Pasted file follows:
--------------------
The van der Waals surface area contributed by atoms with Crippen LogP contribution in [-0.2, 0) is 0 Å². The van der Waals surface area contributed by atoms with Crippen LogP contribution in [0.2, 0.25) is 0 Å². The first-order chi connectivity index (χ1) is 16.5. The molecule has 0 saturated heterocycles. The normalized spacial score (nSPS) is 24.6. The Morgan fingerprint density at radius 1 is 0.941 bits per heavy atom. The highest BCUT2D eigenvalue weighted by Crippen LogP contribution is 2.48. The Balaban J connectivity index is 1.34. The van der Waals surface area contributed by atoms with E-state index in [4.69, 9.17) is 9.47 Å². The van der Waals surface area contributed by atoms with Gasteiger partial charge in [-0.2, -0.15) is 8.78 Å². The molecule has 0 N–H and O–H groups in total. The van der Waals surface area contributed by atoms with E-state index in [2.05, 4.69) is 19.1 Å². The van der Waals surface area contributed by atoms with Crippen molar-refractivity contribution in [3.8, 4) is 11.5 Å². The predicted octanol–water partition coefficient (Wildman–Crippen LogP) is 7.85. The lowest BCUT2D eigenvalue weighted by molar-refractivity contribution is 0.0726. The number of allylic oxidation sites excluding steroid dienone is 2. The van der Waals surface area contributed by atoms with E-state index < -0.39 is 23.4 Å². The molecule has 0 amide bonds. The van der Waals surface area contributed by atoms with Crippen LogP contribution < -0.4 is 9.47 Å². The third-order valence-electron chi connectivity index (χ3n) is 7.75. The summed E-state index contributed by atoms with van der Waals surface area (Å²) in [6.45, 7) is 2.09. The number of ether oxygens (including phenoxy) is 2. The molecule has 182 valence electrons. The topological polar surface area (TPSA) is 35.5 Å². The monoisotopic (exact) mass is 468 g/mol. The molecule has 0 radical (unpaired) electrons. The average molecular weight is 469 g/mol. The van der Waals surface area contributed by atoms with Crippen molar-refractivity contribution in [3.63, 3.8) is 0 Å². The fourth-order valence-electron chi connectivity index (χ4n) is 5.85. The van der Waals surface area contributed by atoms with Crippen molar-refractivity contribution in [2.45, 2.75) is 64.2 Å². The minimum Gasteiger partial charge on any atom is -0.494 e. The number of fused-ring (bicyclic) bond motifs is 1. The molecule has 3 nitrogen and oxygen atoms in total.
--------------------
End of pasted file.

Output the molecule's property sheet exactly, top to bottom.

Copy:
The van der Waals surface area contributed by atoms with Crippen LogP contribution in [-0.2, 0) is 0 Å². The van der Waals surface area contributed by atoms with Crippen LogP contribution in [0.2, 0.25) is 0 Å². The first-order chi connectivity index (χ1) is 16.5. The molecule has 0 saturated heterocycles. The normalized spacial score (nSPS) is 24.6. The Morgan fingerprint density at radius 1 is 0.941 bits per heavy atom. The highest BCUT2D eigenvalue weighted by Crippen LogP contribution is 2.48. The Balaban J connectivity index is 1.34. The van der Waals surface area contributed by atoms with E-state index in [4.69, 9.17) is 9.47 Å². The van der Waals surface area contributed by atoms with Gasteiger partial charge in [-0.2, -0.15) is 8.78 Å². The molecule has 0 N–H and O–H groups in total. The van der Waals surface area contributed by atoms with E-state index in [2.05, 4.69) is 19.1 Å². The van der Waals surface area contributed by atoms with Crippen molar-refractivity contribution in [3.8, 4) is 11.5 Å². The predicted octanol–water partition coefficient (Wildman–Crippen LogP) is 7.85. The lowest BCUT2D eigenvalue weighted by molar-refractivity contribution is 0.0726. The number of allylic oxidation sites excluding steroid dienone is 2. The van der Waals surface area contributed by atoms with E-state index < -0.39 is 23.4 Å². The molecule has 0 amide bonds. The van der Waals surface area contributed by atoms with Crippen LogP contribution < -0.4 is 9.47 Å². The third-order valence-electron chi connectivity index (χ3n) is 7.75. The summed E-state index contributed by atoms with van der Waals surface area (Å²) in [6.45, 7) is 2.09. The number of ether oxygens (including phenoxy) is 2. The molecule has 182 valence electrons. The topological polar surface area (TPSA) is 35.5 Å². The monoisotopic (exact) mass is 468 g/mol. The molecule has 0 radical (unpaired) electrons. The average molecular weight is 469 g/mol. The van der Waals surface area contributed by atoms with Crippen molar-refractivity contribution in [3.63, 3.8) is 0 Å². The fourth-order valence-electron chi connectivity index (χ4n) is 5.85. The van der Waals surface area contributed by atoms with Crippen molar-refractivity contribution in [2.45, 2.75) is 64.2 Å². The minimum Gasteiger partial charge on any atom is -0.494 e. The number of fused-ring (bicyclic) bond motifs is 1. The molecule has 3 nitrogen and oxygen atoms in total.